MGT 9870 International Comparative Management 3

MGT 9969 Social Entrepreneurship: Concepts and Cases 3

MKT 9716 Consumer Behavior 3

MKT 9752 Sustainable Marketing 3

PAF 9143 “Greening” and Growing Cities: Sustainability & Public Policy 3

.

RATIONALE: Now that courses are being developed specifically for the new concentration in Sustainable Business, it is time to focus

the concentration more clearly on those courses. Courses that have been developed specifically for the concentration have now been

added in this sheet. Hence, the section “Choose two courses from” is now populated entirely by those courses that have been

developed with the learning goals of the concentration in focus. Courses that are related to the concentration but not so clearly

focused have been included in the “Choose one course from” section, and courses that are less related have been omitted entirely.

It must be remembered that the major in Management with a concentration in Sustainable Business is expressly designed as a second

major. Certain courses that are either pre-requisites or co-requisites of courses on this list are not included for that reason. For

example, MGT 9960 (Entrepreneurial Strategy and Cases) is a co-requisite for MGT 9969 (Social Entrepreneurship: Concepts and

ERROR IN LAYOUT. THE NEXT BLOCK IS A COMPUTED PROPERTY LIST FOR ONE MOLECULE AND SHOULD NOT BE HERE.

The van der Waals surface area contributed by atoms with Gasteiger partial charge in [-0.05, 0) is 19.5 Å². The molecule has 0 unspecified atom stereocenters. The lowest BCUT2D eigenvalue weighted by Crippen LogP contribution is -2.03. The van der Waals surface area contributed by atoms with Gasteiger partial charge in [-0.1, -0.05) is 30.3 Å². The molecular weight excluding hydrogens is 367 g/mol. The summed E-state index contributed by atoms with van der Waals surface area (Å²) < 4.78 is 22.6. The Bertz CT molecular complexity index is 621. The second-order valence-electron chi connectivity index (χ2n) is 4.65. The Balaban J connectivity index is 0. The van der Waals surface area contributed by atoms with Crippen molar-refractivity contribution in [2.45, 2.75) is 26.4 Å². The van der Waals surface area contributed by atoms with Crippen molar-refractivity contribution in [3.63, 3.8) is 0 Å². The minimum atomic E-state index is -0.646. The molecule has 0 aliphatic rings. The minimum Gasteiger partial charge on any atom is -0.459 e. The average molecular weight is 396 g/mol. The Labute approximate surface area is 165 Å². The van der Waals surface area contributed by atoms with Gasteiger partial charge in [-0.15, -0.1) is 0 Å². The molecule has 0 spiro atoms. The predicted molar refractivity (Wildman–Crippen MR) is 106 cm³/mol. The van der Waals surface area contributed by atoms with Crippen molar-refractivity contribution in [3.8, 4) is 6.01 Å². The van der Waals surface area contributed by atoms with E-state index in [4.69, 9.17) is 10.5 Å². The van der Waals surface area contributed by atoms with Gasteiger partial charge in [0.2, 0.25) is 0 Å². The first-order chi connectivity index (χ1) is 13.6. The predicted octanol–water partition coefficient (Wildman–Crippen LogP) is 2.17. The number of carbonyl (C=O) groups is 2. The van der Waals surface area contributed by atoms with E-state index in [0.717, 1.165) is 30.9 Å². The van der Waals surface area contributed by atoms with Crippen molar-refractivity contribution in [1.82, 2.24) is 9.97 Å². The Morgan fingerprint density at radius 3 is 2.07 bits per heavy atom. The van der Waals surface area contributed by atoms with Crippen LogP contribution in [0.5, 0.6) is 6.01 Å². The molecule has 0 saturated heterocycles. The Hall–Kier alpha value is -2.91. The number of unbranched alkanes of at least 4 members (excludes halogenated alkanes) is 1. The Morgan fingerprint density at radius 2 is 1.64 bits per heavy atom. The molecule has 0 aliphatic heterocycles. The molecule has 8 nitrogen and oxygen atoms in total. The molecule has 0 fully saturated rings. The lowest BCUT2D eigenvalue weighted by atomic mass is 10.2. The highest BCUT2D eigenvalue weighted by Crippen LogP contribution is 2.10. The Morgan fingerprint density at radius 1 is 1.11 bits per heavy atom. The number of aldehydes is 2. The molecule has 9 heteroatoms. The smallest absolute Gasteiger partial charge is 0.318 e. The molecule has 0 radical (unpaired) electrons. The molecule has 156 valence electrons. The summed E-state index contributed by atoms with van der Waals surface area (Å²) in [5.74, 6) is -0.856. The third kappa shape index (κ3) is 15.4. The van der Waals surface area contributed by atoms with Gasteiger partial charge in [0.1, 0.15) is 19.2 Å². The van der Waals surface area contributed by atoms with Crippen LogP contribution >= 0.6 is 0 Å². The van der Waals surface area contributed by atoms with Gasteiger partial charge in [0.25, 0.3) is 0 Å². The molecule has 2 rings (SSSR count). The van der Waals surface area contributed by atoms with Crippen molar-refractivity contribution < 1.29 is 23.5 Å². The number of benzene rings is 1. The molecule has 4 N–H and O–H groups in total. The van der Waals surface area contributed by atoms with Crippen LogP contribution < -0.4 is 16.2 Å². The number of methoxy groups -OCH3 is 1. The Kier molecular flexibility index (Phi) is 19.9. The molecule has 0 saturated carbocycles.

continued


AI.10.1 Master of Business Administration in Management/Sustainable Business: Changes in elective courses in

concentration

Cases), a course listed here. This listing assumes that a student interested in pursuing Sustainable Business from the perspective of the

entrepreneur will be taking courses outside this major that focus more clearly on Entrepreneurship. This list of courses focuses

primarily on the Environmental, Social and Governance (ESG) perspective of Sustainable Business.

The proposed changes are as follows:

New Courses Added:

CIS 9771

ECON 9711

MGT 9380

MGT 9740

Special Topics in Information Technologies (Topic: Green IT)

Environmental Economics and Sustainable Development

Environmentally Sustainable Behavior in Organizations

Sustainability in Supply Chains and Operations

Course added to “Choose two courses from” section:

MKT 9752 Sustainable Marketing

Courses Deleted from “Choose two courses from” section and retained in “Choose one course from” section:

MGT 9620 Globalization and the Multinational Corporation

MGT 9870 International Comparative Management

Courses Deleted:

MGT 9400

MGT 9960

MGT 9961

MGT 9962

MGT 9963

MGT 9970

Human Resources Management

Entrepreneurial Strategy and Cases

Entrepreneurial and Small Business Experiences

Managing the Family Business

Researching & Developing Entrepreneurial Ventures

Entrepreneurship and Community Development

continued


AI.10.1 Master of Business Administration in Management/Sustainable Business: Changes in elective courses in

Concentration

MGT 9979

PAF 9141

PAF 9150

PAF 9151

Seminar in Entrepreneurship: Principles of a Sustainable Business

Community Development: History, Present and Future

Introduction to the Nonprofit Sector

The Administration of Not-for-Profit and Voluntary Organizations

Approved by the Department of Management, February 10, 2011.